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Vermouth is a liquor made from wine, with a number of different herbs added for flavor. It is known as an aromatized liquor, and some people refer to it as a fortified wine. Strictly speaking, however, a fortified wine usually has alcohol added to it to increase its potency, while vermouth uses it for the flavor it imparts. This liquor is probably best known for its role in the popular cocktail, the martini, and the most popular brand is Martini & Rossi, whose name most likely gave rise to the name of the drink. In America and Britain, ordering a martini will likely get a person a gin or vodka cocktail, but in other regions of the world, the term refers to sweet vermouth, which is popular as an aperitif.
There are a few different types of vermouth, ranging from the dry version used in martini cocktails to the very sweet white type used as an aperitif. Sweet red vermouth is also available, although it is less sweet than its white cousin, and the semi-sweet variety, which falls somewhere between dry and red, is used as a mixer sometimes. Dry vermouth is approximately 18% alcohol and has less than 7% residual sugar left, while sweeter liquors are around 15% alcohol and may have as much as 15% residual sugar remaining.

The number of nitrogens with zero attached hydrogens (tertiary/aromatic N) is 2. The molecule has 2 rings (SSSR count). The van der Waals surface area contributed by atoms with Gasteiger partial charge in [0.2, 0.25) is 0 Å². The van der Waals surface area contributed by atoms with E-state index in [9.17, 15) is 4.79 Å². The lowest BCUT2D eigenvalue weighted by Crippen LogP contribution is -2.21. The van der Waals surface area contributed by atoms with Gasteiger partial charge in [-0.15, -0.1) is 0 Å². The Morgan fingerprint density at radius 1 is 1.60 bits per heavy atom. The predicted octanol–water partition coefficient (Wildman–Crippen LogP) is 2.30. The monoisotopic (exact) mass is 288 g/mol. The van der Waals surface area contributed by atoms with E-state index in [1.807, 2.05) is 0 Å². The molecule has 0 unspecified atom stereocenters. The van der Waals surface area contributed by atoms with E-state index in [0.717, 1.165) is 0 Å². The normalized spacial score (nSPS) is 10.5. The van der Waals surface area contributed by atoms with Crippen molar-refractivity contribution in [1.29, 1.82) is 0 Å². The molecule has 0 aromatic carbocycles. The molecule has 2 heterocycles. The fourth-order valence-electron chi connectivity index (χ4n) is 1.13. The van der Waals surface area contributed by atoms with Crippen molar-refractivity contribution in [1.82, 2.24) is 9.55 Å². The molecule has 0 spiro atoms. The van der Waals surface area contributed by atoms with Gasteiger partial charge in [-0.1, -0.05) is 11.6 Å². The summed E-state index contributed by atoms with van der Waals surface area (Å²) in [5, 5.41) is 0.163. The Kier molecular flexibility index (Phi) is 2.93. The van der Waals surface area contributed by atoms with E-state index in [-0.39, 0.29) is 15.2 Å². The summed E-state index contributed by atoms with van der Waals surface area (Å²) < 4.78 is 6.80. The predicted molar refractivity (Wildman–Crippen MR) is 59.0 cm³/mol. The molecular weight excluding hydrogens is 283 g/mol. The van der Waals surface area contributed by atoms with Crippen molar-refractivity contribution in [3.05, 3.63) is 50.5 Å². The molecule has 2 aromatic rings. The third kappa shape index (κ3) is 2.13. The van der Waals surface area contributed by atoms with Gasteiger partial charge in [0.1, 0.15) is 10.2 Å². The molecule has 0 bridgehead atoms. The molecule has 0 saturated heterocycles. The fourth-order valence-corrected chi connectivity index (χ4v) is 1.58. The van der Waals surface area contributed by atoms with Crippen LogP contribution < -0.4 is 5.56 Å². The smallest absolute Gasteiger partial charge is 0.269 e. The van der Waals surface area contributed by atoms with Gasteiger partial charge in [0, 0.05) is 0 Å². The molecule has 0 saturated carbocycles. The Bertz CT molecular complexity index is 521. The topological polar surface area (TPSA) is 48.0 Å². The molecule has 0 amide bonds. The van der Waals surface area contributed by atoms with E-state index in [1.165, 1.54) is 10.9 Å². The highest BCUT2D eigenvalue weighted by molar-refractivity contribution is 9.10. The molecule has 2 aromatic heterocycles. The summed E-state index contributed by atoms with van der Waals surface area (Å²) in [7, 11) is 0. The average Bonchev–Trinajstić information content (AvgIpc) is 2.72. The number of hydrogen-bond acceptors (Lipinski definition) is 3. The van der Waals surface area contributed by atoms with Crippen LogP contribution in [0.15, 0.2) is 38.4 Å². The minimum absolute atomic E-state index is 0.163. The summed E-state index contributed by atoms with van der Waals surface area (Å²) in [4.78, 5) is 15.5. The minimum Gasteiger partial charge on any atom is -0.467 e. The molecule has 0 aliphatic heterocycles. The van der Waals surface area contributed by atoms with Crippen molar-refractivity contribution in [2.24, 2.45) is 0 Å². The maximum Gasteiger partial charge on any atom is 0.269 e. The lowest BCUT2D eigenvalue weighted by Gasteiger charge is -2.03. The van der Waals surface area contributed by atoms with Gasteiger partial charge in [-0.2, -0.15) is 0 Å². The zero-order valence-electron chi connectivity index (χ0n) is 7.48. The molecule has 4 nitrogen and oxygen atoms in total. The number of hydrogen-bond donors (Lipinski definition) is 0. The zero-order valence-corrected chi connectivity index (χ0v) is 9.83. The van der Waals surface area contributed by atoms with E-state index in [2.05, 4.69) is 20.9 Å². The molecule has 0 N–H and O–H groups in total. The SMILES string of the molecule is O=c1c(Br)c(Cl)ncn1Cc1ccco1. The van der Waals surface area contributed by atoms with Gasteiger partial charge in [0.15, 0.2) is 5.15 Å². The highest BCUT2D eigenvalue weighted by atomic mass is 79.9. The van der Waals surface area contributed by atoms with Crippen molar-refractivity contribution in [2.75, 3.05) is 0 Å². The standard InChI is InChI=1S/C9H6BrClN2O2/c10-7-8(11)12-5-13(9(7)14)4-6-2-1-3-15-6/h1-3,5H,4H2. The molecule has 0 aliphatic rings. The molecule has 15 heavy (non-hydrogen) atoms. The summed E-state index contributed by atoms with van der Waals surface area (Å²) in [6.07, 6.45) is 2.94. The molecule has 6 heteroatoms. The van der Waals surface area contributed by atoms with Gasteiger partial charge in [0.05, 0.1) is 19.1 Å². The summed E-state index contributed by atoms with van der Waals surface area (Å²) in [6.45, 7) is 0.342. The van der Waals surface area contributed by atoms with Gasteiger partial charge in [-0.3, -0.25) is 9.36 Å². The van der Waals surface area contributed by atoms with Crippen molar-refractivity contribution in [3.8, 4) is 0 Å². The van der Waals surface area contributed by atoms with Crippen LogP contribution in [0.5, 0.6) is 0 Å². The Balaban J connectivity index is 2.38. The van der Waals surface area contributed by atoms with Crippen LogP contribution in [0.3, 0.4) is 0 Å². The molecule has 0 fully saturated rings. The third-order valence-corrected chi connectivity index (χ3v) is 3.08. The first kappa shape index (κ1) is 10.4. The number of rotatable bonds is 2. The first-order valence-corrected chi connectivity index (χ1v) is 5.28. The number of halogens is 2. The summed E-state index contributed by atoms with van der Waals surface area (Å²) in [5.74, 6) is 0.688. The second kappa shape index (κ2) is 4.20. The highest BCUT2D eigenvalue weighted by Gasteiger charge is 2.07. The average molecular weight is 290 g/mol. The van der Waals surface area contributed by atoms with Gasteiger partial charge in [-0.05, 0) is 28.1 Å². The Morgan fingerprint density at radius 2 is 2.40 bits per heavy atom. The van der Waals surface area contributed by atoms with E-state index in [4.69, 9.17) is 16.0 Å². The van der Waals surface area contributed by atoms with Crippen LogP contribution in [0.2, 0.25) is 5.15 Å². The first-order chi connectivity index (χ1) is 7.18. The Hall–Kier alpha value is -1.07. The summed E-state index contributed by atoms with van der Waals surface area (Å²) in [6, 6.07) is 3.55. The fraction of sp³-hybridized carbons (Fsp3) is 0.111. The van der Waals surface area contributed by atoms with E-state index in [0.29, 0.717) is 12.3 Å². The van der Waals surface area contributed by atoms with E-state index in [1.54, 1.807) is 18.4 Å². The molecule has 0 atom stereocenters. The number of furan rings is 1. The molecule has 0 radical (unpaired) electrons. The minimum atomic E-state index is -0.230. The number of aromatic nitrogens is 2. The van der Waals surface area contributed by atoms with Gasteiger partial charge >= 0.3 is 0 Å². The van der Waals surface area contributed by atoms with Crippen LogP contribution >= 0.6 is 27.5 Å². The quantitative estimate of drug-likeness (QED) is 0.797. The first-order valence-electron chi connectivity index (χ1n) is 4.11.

Vermouth was created in the late 18th century by an Italian and was originally used as a tonic drink because of the healing herbs that went into its creation. These herbs included wormwood, nutmeg, coriander, juniper, orange peel, cloves, marjoram, and cinnamon. The name comes from the German word Wermutkraut, which is the name for the wormwood plant. Wormwood, an herb also found in absinthe, helps to give the liquor its distinctive flavor. The aromatic herbs, although now a signature part of the drink’s taste, were originally used simply as an easy way to cover the flavor of the cheap wines used to produce it in large quantities.
Early vermouth was all sweet, made from both red and white wines, and enjoyed primarily as an aperitif on its own. The French are usually credited with the invention of the dry version sometime in the early 19th century, and to this day, France is often associated with drier whites and Italy with sweeter reds, though both nations produce both types in large quantities.